Researchers in the UK are set to begin trialling a vaccine which they believe could protect against COVID-19 on up to 510 healthy volunteers, who range between 18 and 55 in age.
The trial will be carried out by researchers from the University of Southampton and University Hospital Southampton.
The vaccine is named ChAdOx1 nCoV-19 and was created from a weakened version of a common cold virus in chimpanzees, which has been mutated so that it will not grow in humans, coupled with protein-producing genes called spike glycoprotein, which play an essential role in the infection pathway of the coronavirus.
Professor Saul Faust, director of the NIHR Southampton Clinical Research Facility at UHS, said “There are not currently any licensed vaccines or specific treatments for COVID-19, but vaccines are the most effective way of controlling outbreaks and the international community has stepped up efforts towards developing one.”
“This vaccine aims to turn the virus’ most potent weapon, its spikes, against it – raising antibodies that stick to them allowing the immune system to lock onto and destroy the virus.”
“This study will enable us to assess if healthy people can be protected from COVID-19 with this new vaccine and it will also give us valuable information on its safety and ability to generate good immune responses against the virus,” he stated.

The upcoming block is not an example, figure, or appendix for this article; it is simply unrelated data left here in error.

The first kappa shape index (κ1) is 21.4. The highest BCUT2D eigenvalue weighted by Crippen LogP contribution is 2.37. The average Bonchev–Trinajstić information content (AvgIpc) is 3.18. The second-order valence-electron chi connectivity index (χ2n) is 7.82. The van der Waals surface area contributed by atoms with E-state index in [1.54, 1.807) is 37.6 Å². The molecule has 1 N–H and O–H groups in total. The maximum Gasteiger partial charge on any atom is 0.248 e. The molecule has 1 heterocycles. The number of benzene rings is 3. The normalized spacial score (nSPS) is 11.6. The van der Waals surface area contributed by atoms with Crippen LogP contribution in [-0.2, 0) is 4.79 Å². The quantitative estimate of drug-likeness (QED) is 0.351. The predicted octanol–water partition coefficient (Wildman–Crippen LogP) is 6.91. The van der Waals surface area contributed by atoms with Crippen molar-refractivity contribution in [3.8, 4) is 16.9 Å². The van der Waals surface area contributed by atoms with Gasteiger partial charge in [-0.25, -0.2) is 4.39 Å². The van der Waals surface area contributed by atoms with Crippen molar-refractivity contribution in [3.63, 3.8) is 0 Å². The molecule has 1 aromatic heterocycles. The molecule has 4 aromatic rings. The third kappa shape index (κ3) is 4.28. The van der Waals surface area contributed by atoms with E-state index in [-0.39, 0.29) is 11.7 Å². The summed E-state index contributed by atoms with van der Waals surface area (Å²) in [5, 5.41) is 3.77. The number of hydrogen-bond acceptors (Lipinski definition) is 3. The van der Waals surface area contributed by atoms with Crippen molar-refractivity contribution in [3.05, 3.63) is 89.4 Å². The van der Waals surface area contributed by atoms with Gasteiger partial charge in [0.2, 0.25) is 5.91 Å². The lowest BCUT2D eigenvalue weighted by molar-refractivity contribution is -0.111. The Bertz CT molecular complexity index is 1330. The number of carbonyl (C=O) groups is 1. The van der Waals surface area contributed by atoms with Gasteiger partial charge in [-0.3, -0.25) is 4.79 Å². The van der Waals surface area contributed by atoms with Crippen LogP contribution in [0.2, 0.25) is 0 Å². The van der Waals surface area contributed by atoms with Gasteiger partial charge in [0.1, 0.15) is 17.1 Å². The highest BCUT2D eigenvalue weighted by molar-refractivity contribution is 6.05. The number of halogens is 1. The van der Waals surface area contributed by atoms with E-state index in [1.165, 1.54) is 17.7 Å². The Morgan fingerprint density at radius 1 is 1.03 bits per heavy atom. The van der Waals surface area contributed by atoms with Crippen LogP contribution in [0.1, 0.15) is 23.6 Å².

The study is likely to take place across five sites in the UK, with half of the volunteers receiving the new vaccine and the other half receiving a ‘control’, most likely to be a licensed vaccine against meningitis and sepsis.
According to the World Health Organisation (WHO), more than 70 COVID-19 vaccines are in development worldwide, but the UK now joins only the United States (two studies) and China in beginning human trials.
Production of the potential vaccine has been increased in scale in order to facilitate larger trials in the future and potential deployment of the vaccine.
“By starting vaccine manufacturing scale-up immediately, the team can ensure that enough vaccine doses are available as soon as possible for the next trials which will include older people and children.
“Those joining the trial will be playing a critical role in the global search for a vaccine that protects us all, not least frontline NHS workers, the elderly and those with underlying health conditions,” Professor Faust concluded.